Milton, John (d.1805) (DNB00)
MILTON, JOHN (d. 1805), medallist, worked from about 1760 to 1802. He was an assistant engraver at the Royal Mint from 1789 to 1798, and was also medallist to the Prince of Wales (George IV). He exhibited at the Royal Academy from 1785 to 1802. At the close of the eighteenth century he executed the dies of the following provincial tokens, all of which are creditable works of their kind: Anglesey penny (Pye, Provincial Copper Coins, pl. 28, 3); Hackney penny, 1795, with a view of Hackney Church, made for Mr. D. A. Rebello, a coin collector (ib. pl. 34, 1); Richardson's lottery tokens, London (Sharp, Chetwynd Coll. p. 68); Ipswich penny (ib. p. 89); Wroxham (Norfolk) 3d. token, 1797 (ib. p. 3). He also made the Isle of Man penny, 1786 (ib. p. 240); the Barbados penny and halfpenny (Pye, pl. 19, 2, 4; Sharp, p. 242), and the set of Scottish patterns, with the head of Prince George (IV), executed for Colonel Fullerton in 1799 (Crowther, Engl. Pattern Coins, p. 46). Milton's medals are not numerous or important. The following may be mentioned: Matthew Prior (bust only), probably an early work (Hawkins,Med. Illustr. ii. 456); Winchester College prize medal (ib. i. 11) ; John Hunter and George Fordyce (Cochran-Patrick, Catal. of Scott. Med. p. 110, pl. xxi. 3; cp. p. 115, No. 46); medal of university of Glasgow (ib. p. 151).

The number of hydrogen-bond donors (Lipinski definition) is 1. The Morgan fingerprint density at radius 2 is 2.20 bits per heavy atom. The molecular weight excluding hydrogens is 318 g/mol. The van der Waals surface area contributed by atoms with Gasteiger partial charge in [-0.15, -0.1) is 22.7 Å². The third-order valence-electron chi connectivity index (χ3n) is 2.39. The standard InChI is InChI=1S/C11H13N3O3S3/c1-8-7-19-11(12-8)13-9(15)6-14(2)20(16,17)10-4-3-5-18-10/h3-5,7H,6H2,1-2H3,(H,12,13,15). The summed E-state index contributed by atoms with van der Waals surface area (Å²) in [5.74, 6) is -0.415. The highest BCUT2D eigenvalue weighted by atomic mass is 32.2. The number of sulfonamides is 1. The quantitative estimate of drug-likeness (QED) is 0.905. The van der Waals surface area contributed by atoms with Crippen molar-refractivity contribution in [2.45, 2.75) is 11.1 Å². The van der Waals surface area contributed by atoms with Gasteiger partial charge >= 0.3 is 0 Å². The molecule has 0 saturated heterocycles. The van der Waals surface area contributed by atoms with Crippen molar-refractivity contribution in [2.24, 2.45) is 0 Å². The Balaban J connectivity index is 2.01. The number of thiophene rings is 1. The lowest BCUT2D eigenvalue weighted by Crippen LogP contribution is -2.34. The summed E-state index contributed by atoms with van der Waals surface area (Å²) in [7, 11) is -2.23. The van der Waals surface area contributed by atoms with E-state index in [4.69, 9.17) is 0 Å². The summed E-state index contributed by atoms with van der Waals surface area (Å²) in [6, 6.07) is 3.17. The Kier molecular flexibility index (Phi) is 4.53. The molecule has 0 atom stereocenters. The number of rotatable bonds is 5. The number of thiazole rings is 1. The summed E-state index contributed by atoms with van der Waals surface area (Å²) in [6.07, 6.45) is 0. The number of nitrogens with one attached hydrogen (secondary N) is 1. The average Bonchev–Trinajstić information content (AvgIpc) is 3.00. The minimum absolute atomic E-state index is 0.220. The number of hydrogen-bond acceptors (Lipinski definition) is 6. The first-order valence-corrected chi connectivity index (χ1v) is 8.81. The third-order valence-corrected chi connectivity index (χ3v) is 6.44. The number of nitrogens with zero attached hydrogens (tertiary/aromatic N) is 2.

Milton, who was elected a fellow of the Society of Antiquaries 24 May 1792, died on 10 Feb. 1805, leaving one son and two daughters. His coins and medals were sold by Leigh & Sotheby 30 May 1805 (cf. Sale Cat.)
His usual signature is j. milton. George Valentin Bauert of Altona was his pupil, and made a medal of Walpole in conjunction with him (Hawkins, op. cit. ii. 585-6).[Works cited above; Redgrave's Dict. of Artists; James Conder's Arrangement of Provincial Coins, Tokens, and Medalets; J. Atkins's Coins and Tokens.]